2. Diversity: Okay, we could still do better in this area.  But the 11 of us who got together last Thursday represented a variety of different backgrounds, and none of us is exactly the ‘typical’ youth minister (only one goatee in the whole bunch!)  In all seriousness, though, we are going to learn so much from each other!  The oldest in our group has been in full-time youth ministry for 22 years; the newest member, for just 26 days!  Some have kids, some have “other jobs,” some are working toward ordination, some are in school, some are single…no matter what issue we discuss, we are guaranteed to have a lot of different wisdom and perspectives to share.

art journal page

3. Small Group Heritage: John Wesley, the founder of Methodism, was a big believer in small groups.  He organized people into “bands” and “class meetings” for Scripture study and accountability.  Each small group was instructed to begin with the question, “How is it with your soul?”  Up until last week, I always found that question to be a little invasive, and rather difficult for an icebreaker!  But last Thursday, I realized what power this question has!  Our souls, we discovered, were tired, frazzled, excited, burned out, overwhelmed, and joyful.  As we responded to this simple question, we were able to understand each other on an much deeper level than we would have otherwise.  And the lovely thing about gathering together with other youth workers is: we get each other!  As each person shared, I looked around the room and saw the rest of us nodding our heads.  Whether or not we had been in that exact situation before, we understood…and thus were able to validate each other’s fears, questions, and vulnerabilities.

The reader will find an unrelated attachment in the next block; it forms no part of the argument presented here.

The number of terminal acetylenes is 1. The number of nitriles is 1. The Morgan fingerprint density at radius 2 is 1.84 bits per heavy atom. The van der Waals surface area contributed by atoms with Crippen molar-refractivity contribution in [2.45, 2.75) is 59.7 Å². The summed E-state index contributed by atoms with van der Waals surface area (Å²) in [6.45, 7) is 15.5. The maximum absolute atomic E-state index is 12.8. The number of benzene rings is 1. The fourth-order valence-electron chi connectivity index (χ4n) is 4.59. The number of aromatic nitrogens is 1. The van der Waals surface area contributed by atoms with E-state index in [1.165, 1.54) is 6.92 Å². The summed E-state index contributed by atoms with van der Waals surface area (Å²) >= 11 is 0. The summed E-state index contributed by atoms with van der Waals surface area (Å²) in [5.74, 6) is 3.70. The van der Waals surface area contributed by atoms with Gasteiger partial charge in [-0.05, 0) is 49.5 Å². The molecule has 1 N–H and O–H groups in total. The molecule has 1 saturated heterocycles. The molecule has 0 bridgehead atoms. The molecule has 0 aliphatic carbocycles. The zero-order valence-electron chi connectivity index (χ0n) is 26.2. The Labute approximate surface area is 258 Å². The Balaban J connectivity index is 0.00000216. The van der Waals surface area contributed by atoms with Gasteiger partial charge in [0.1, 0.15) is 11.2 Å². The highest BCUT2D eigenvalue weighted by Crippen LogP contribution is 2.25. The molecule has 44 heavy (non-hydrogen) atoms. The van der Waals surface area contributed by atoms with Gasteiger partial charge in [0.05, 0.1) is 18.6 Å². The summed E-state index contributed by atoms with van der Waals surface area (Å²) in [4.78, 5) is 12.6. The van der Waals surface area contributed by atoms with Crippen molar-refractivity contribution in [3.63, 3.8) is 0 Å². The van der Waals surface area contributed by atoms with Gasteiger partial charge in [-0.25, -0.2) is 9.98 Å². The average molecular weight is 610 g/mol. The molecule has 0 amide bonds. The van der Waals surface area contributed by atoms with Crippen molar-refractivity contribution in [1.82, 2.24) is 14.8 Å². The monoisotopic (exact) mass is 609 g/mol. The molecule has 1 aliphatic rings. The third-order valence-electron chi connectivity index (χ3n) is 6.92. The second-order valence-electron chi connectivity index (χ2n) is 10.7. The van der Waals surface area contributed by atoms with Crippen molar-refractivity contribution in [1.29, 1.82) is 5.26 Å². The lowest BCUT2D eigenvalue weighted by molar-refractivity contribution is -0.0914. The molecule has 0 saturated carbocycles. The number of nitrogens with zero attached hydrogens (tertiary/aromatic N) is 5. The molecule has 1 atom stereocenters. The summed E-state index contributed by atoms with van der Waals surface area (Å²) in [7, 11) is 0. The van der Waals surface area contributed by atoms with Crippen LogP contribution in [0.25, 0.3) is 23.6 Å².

Often we think of Lent as a time of going into the desert, where it is dry and barren.  But we are discovering that we find God in that very same wilderness…so it can’t really be empty, can it?  Perhaps instead, Lent is a season of oasis and refreshment, in the midst of the deserts where we find ourselves! 





Lord’s Prayer Stations!

27 02 2012

my favorite station: "Forgive us our trespasses..."

Last night, as part of our Lenten series on prayer, we set up a series of small group stations to take an interactive look at the Lord’s Prayer.  I’m including our planning resource as a free download if you ever want to use it!

Download here: Lords Prayer Stations

Here’s what made this work (for us…of course, feel free to adapt with your own group!):

1. We did NOT have the students go to the stations in order. At each station, the youth received a foam puzzle piece, on which they re-wrote that section of the Lord’s prayer (in youth-friendly words!)  After completing all the stations, each small group put their puzzle together to see their final version of the prayer.

2. We gave each group a candle to take with them to each station, as a way of marking that space as sacred.  This simple technique helped keep the youth focused throughout the evening!

3. These stations really engaged all five senses (including smell and taste, which  I find notoriously hard to incorporate into Bible study!)

4. We paired a high school senior up with each of the middle school groups…and it worked great!  Our seniors stepped up to the challenge of leading their groups, and the middle schoolers loved having a “fun adult” at the stations with them.  Afterward, one of the seniors remarked, “My favorite part was at the end, when I had them put their puzzle together and read what they had written.  That’s when I realized: they got it.  It worked.”  

(And when he shared that, I thought the exact same thing!)